Friday, July 9, 2010

Caviar History, Prices & Caviar Brands

Caviar History, Prices & Caviar Brands
Caviar is the roe or eggs of sturgeon, a species of fish. Roe from another fish, like salmon or capelin, might loosely be called caviar, but in reality, it is not. It is actually a caviar alternative. The best caviar comes from sturgeons in the Caspian Sea, like Beluga Caviar, Osetra, and Sevruga. Thus, Russian and Persian caviars are quite reputable. They are also quite pricey. This is not an issue for some people who would pay anything for gourmet caviar.

The flavor of roe caviar is usually an acquired taste. Fishy and briny, the delicacy consists mainly of fish eggs and salt. The Russians use light salting to make caviar. In doing so, they produce the famous malossol caviar. The salt enhances flavor, acts as a preservative and prevents freezing. Depending on the different types of caviar, different amounts of salt are required. The best caviar, however, is one that contains little salt-prepared the Russian malossol way.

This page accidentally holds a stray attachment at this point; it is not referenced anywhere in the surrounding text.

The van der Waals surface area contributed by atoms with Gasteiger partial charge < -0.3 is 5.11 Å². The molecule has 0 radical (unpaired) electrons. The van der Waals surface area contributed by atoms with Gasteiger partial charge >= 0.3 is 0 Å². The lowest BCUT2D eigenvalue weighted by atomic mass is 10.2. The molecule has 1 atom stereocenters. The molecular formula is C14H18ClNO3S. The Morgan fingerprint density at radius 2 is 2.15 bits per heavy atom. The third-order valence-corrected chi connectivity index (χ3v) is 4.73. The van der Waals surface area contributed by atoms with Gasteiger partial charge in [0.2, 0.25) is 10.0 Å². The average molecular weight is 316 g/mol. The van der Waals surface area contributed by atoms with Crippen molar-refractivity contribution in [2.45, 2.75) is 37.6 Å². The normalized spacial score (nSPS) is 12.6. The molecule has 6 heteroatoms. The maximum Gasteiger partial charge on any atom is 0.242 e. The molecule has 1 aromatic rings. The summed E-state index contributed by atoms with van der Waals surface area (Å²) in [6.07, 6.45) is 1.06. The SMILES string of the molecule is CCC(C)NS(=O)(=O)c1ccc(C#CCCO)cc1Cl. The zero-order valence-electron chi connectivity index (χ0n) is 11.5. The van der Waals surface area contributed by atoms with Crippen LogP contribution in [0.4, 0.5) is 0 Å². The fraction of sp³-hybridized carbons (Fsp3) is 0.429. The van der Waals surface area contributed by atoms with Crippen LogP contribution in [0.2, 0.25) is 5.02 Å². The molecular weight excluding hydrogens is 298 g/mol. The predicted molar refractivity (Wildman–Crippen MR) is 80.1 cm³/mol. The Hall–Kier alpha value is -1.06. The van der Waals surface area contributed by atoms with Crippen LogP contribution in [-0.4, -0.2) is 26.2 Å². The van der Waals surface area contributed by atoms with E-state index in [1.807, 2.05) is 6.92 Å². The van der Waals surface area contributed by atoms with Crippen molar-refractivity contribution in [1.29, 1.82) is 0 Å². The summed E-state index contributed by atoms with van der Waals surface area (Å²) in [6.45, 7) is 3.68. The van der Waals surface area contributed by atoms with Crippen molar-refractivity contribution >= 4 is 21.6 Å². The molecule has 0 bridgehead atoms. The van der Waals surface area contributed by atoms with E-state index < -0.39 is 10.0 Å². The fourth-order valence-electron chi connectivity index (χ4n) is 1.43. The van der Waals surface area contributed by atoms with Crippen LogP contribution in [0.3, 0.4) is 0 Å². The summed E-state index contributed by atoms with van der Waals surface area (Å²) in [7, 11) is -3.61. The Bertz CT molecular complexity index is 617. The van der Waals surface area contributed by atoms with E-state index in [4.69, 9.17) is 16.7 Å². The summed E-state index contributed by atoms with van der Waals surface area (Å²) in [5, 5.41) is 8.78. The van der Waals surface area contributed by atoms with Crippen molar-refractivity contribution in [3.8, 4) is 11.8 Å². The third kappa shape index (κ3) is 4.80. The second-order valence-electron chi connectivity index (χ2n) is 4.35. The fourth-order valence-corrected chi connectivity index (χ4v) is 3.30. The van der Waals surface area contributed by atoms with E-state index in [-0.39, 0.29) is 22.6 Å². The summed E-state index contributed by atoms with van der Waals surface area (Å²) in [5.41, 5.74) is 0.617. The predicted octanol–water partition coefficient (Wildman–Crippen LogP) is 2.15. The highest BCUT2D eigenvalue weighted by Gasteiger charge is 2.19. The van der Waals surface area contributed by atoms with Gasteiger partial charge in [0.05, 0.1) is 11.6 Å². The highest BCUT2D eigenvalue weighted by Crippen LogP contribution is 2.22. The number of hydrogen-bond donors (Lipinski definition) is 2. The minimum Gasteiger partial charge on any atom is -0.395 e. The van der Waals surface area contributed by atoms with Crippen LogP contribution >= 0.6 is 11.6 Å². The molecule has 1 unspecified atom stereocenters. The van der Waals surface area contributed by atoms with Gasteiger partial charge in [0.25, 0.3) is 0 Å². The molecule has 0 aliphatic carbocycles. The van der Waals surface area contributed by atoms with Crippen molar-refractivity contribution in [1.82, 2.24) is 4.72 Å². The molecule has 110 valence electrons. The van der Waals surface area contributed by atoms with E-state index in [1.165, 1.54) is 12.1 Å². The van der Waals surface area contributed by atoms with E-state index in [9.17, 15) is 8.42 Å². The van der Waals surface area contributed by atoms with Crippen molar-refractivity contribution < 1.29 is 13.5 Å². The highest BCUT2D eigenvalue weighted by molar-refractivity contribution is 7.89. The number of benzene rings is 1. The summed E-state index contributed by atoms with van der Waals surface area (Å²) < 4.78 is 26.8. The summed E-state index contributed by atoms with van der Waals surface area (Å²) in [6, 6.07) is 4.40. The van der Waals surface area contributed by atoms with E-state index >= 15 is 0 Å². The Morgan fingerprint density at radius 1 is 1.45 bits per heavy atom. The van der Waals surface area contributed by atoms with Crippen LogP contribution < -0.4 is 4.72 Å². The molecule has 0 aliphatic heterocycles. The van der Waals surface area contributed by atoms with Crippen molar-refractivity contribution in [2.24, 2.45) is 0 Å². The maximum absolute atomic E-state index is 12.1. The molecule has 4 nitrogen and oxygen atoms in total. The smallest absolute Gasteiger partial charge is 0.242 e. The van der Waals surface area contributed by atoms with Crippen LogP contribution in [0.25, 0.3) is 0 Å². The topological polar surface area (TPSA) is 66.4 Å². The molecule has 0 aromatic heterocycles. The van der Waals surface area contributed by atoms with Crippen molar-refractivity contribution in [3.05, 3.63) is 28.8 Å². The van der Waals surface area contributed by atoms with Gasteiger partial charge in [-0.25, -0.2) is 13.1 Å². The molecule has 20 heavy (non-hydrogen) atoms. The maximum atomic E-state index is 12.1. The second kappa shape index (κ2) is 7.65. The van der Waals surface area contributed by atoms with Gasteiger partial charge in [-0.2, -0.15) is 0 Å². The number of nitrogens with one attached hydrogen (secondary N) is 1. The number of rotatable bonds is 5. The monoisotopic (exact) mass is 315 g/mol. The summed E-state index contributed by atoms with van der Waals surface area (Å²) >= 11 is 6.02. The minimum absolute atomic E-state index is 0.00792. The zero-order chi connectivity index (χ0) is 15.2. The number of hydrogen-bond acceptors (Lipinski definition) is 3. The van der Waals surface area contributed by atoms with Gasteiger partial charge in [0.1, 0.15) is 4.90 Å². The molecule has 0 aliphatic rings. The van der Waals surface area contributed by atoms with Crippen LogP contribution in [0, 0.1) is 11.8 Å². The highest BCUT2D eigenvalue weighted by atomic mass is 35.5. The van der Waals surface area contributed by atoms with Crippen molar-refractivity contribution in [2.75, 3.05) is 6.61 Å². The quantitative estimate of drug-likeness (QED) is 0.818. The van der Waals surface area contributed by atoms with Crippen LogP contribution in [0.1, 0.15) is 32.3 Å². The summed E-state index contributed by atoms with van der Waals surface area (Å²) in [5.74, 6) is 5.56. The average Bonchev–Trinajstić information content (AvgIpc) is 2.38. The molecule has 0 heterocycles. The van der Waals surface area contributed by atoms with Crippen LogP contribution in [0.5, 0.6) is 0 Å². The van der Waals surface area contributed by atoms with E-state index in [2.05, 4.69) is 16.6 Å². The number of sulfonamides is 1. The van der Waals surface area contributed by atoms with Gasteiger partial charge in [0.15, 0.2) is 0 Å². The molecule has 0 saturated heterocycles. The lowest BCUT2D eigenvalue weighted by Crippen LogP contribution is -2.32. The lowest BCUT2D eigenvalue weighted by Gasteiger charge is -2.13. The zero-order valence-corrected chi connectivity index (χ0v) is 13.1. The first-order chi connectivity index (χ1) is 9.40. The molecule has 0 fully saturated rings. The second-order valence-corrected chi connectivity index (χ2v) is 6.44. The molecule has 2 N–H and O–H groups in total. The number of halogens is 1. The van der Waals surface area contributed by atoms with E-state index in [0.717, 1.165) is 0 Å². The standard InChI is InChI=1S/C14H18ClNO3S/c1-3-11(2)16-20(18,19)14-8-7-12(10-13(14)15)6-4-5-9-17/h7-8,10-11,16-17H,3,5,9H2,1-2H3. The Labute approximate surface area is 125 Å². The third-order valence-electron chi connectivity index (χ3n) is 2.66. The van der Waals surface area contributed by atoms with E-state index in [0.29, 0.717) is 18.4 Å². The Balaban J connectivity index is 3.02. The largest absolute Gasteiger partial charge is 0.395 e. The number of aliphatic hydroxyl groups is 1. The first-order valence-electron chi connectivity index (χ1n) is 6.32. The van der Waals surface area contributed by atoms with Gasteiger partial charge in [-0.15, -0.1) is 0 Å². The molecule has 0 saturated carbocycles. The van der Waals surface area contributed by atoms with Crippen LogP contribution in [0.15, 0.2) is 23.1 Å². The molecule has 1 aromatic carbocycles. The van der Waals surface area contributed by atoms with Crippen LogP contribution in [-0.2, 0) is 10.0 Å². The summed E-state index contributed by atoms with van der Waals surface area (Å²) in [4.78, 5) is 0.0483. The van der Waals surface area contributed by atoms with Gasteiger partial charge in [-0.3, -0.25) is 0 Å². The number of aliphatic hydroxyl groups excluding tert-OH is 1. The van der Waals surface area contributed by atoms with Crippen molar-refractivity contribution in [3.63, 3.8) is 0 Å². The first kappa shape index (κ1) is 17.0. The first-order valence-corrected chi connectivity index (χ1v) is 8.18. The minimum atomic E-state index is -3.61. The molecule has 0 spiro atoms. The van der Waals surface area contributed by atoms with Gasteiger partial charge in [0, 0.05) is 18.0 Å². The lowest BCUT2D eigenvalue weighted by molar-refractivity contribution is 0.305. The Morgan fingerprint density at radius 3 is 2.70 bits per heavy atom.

Due to its rather intense flavor and relatively high price, the delicacy is served in small amounts. It is consumed as an appetizer in or as a garnish on side or main dishes. Available in different shades and colors, caviar makes a striking appearance aesthetically. Red caviar, which comes from the sturgeon alternative, salmon, for instance, looks appealing when served, as does black caviar that comes from Beluga, for instance. This delicacy impresses with its looks and taste. Therefore, if you want to keep your guests happy, do it the traditional Russian way with vodka and beluga caviar.

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